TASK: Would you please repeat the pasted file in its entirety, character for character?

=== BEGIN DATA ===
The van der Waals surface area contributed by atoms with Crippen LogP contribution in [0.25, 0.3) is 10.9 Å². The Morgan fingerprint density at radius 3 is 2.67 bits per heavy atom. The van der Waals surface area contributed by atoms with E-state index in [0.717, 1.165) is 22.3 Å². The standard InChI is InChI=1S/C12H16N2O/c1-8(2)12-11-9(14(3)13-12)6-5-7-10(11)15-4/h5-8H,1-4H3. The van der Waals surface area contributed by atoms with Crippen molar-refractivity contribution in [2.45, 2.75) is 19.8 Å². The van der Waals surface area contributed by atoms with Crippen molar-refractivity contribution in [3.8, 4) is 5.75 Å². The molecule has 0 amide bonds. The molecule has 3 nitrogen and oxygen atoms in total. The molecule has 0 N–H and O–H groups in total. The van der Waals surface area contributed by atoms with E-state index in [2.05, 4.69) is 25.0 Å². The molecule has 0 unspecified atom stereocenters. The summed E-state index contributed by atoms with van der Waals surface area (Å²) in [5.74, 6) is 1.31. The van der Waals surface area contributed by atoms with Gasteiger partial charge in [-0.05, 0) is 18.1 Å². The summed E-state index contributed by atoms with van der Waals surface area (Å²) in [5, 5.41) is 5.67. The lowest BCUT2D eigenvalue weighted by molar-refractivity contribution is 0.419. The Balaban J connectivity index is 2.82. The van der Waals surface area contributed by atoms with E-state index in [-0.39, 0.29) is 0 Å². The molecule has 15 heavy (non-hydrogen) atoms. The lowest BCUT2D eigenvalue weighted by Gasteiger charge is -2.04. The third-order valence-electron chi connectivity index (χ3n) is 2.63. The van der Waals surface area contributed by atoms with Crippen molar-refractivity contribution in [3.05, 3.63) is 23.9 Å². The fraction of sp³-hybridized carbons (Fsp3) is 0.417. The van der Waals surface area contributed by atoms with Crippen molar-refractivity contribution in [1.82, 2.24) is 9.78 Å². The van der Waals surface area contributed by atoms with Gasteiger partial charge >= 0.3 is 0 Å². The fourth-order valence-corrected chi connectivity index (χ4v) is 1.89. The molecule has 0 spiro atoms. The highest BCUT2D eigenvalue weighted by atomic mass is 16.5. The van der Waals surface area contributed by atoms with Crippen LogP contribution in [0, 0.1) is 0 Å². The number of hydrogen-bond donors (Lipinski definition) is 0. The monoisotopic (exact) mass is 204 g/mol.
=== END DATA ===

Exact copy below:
The van der Waals surface area contributed by atoms with Crippen LogP contribution in [0.25, 0.3) is 10.9 Å². The Morgan fingerprint density at radius 3 is 2.67 bits per heavy atom. The van der Waals surface area contributed by atoms with E-state index in [0.717, 1.165) is 22.3 Å². The standard InChI is InChI=1S/C12H16N2O/c1-8(2)12-11-9(14(3)13-12)6-5-7-10(11)15-4/h5-8H,1-4H3. The van der Waals surface area contributed by atoms with Crippen molar-refractivity contribution in [2.45, 2.75) is 19.8 Å². The van der Waals surface area contributed by atoms with Crippen molar-refractivity contribution in [3.8, 4) is 5.75 Å². The molecule has 0 amide bonds. The molecule has 3 nitrogen and oxygen atoms in total. The molecule has 0 N–H and O–H groups in total. The van der Waals surface area contributed by atoms with E-state index in [2.05, 4.69) is 25.0 Å². The molecule has 0 unspecified atom stereocenters. The summed E-state index contributed by atoms with van der Waals surface area (Å²) in [5.74, 6) is 1.31. The van der Waals surface area contributed by atoms with Gasteiger partial charge in [-0.05, 0) is 18.1 Å². The summed E-state index contributed by atoms with van der Waals surface area (Å²) in [5, 5.41) is 5.67. The lowest BCUT2D eigenvalue weighted by molar-refractivity contribution is 0.419. The Balaban J connectivity index is 2.82. The van der Waals surface area contributed by atoms with E-state index in [-0.39, 0.29) is 0 Å². The molecule has 15 heavy (non-hydrogen) atoms. The lowest BCUT2D eigenvalue weighted by Gasteiger charge is -2.04. The third-order valence-electron chi connectivity index (χ3n) is 2.63. The van der Waals surface area contributed by atoms with Crippen molar-refractivity contribution in [3.05, 3.63) is 23.9 Å². The fraction of sp³-hybridized carbons (Fsp3) is 0.417. The van der Waals surface area contributed by atoms with Crippen molar-refractivity contribution in [1.82, 2.24) is 9.78 Å². The van der Waals surface area contributed by atoms with Gasteiger partial charge >= 0.3 is 0 Å². The fourth-order valence-corrected chi connectivity index (χ4v) is 1.89. The molecule has 0 spiro atoms. The highest BCUT2D eigenvalue weighted by atomic mass is 16.5. The van der Waals surface area contributed by atoms with Crippen LogP contribution in [0, 0.1) is 0 Å². The number of hydrogen-bond donors (Lipinski definition) is 0. The monoisotopic (exact) mass is 204 g/mol.